Smoking - page 2

I think we all know smoking is bad for us. Even if we do it, but should any place be able to not hire a smoker? I understand no smoke breaks and no smoking on the grounds. But you can't work here... Read More

  1. by   RNforLongTime
    I smoke. Yes, I agree that there are nurses who abuse the smoke breaks, but I am not one of them. I am tired of us being grouped all together. I would never neglect pt care so I can go and smoke. What next? Smoking is bad for my health but so is getting into a car accident. Sure, I CHOOSE to smoke but as an American that is my right. I don't throw my butts all over the place. The World is not my ashtray. When my husband and I go out to dinner with friends that don't smoke, I am courteous and refrain from smoking at dinner. My hubby doesn't smoke. I don't smoke in the house or in his truck. I would never work at a hospital that wouldn't hire nurses who smoke. Are they going to ban Doctors who smoke from working at the hospital? I doubt it.
  2. by   MollyJ
    I am a non-smoker who has never smoked. I think smoking is gross AND I am glad that I never tried it because I'm pretty sure that I could have gotten good and addicted to it.

    I worry about non-smoking becoming correlated with "moral superiority". For one, it is sanctimonious. Also, it's not correct.

    However, nurses, if we don't turn and face our own negative health behaviors, how can we ever ask our patients to do the same? All too often on this BB, this becomes the lame-o excuse for "why I don't ask my patients to change their health behaviors: because they have a right to smoke...eat fat...do unsafe sex....share needles....under-treat their own and their kids infections....create an unsafe environment for their children..." ad infinitum

    My own negative health behaviors include lack of exercise and a fondness for high fat food. I work on it. It's all I can do. Some days I succeed at better behavior, others I don't (pms week).

    I don't think our individual rights are limitless. I don't think our founding fathers intended that they be. When they wrote the bill of rights, they did not intend to right a blank check to cover "prn" and "ad lib" actions that are negative to ourselves and others. At the very minimum, I have obligations to my husband, my kid and my extended family to model positive health behaviors as much as humanly possible.

    As someone who works in the school, I frequently contemplate what I need to do to avoid the "do as I say, not as I do" message. It has changed what I do.

    To people who smoke, to health professionals who smoke I would say this: My recommendation is that you quit. You know the reasons why. You have the right to pick the time, to decide when that decision is right for you. You are in the decision seat. Maybe other goals and problems more pressing to you right now. When you are ready, I will be ready to congratulate you, support you, listen to you. I, too, have struggled with habits that were hard to change.

    Peace to all.
  3. by   JMP
    Come on people, get with the program. You can not compare smoking with eating too many donuts! Really, everyone KNOWS that. Using it is just an excuse! YOU HAVE TO EAT, but you DO NOT HAVE TO SMOKE.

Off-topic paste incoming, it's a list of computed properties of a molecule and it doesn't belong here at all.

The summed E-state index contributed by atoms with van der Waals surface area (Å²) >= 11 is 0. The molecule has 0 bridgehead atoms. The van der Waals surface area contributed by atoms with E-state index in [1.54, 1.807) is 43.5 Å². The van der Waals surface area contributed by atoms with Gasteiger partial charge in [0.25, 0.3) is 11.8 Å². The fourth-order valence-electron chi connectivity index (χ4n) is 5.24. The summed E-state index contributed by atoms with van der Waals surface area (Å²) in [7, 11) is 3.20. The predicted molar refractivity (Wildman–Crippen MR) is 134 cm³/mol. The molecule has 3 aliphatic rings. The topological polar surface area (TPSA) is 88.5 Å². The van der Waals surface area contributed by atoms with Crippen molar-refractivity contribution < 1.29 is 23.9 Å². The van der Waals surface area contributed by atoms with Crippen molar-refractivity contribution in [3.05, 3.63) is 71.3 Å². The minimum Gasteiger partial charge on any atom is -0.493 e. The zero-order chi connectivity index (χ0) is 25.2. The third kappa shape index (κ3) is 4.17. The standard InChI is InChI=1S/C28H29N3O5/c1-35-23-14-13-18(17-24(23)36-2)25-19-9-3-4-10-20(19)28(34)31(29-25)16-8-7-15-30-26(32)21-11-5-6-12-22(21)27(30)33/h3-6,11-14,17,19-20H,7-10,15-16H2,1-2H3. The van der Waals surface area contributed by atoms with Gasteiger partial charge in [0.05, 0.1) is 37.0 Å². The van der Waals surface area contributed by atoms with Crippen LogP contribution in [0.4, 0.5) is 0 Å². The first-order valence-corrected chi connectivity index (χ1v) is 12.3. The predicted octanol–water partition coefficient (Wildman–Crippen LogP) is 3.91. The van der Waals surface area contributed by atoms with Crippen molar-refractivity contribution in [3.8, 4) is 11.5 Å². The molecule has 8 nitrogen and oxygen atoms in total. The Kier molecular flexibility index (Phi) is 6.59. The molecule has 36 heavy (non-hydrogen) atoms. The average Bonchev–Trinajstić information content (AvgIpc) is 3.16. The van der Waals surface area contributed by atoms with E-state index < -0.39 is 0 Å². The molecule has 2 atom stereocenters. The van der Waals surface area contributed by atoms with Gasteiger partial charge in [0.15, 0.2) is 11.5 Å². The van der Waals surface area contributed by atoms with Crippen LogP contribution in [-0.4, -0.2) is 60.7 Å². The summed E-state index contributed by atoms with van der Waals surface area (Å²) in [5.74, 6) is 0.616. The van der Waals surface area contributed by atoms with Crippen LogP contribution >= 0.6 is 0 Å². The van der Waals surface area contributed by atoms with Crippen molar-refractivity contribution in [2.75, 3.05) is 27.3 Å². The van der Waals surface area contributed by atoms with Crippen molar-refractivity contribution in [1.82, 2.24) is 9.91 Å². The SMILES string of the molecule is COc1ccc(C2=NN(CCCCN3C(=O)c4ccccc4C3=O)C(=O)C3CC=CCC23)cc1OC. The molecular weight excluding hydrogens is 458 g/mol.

Smoking kills people. Smoking is a known cancer causing agent. Smoking reduces your life expectancy.
    Second hand smoke kills people.

    Lets call a spade a spade and then deal with it. We have to face facts or we will never be able to get a grip on this.

    We need to start with grade-school aged kids. Educate them. Get them on the team early. Nicotine is SO ADDICTIVE, the tobacco companies know this and they want nothing more than to have the kids start.

    Yes, smoking is your right. Do it.......smoke your brains out. Just do not do it around me, my family, your kids or anyone else you care about........... and if you care about yourself, well then, quit.
  4. by   mdslabod
    To all: I did smoke at one time. While working in an ICU, I aspirated Strep Viridins, developed pnuemonia and an empyema. One Thoracotomy later, I
    am now a non smoker and try to talk my co-workers
    into quitting. Not being able to breathe is a terrible feeling.

    Don't let it happen to you.

    MicheleRN
  5. by   jamistlc
    Originally posted by AngieH2
    I think we all know smoking is bad for us. Even if we do it, but should any place be able to not hire a smoker? I understand no smoke breaks and no smoking on the grounds. But you can't work here because you smoke at home! What do you think?

    We have a hospital that also will not hire smokers in fact they do a drug test for nicotine, this was several years back I think they have mellowed out somewhat now they offer you a smoking cessation class at the time of hire.:zzzzz
  6. by   nurs4kids
    Originally posted by JMP
    Come on people, get with the program. You can not compare smoking with eating too many donuts! Really, everyone KNOWS that. Using it is just an excuse! YOU HAVE TO EAT, but you DO NOT HAVE TO SMOKE.

    Smoking kills people. Smoking is a known cancer causing agent. Smoking reduces your life expectancy.
    Second hand smoke kills people.

    oh, but I CAN compare the two.
    You have to eat, but you do NOT have to eat the donuts. Overeating kills people. Obesity is a known to increase cancer risks. Obesity reduces your life expectancy. Obesity increases the insurance premiums for healthy people.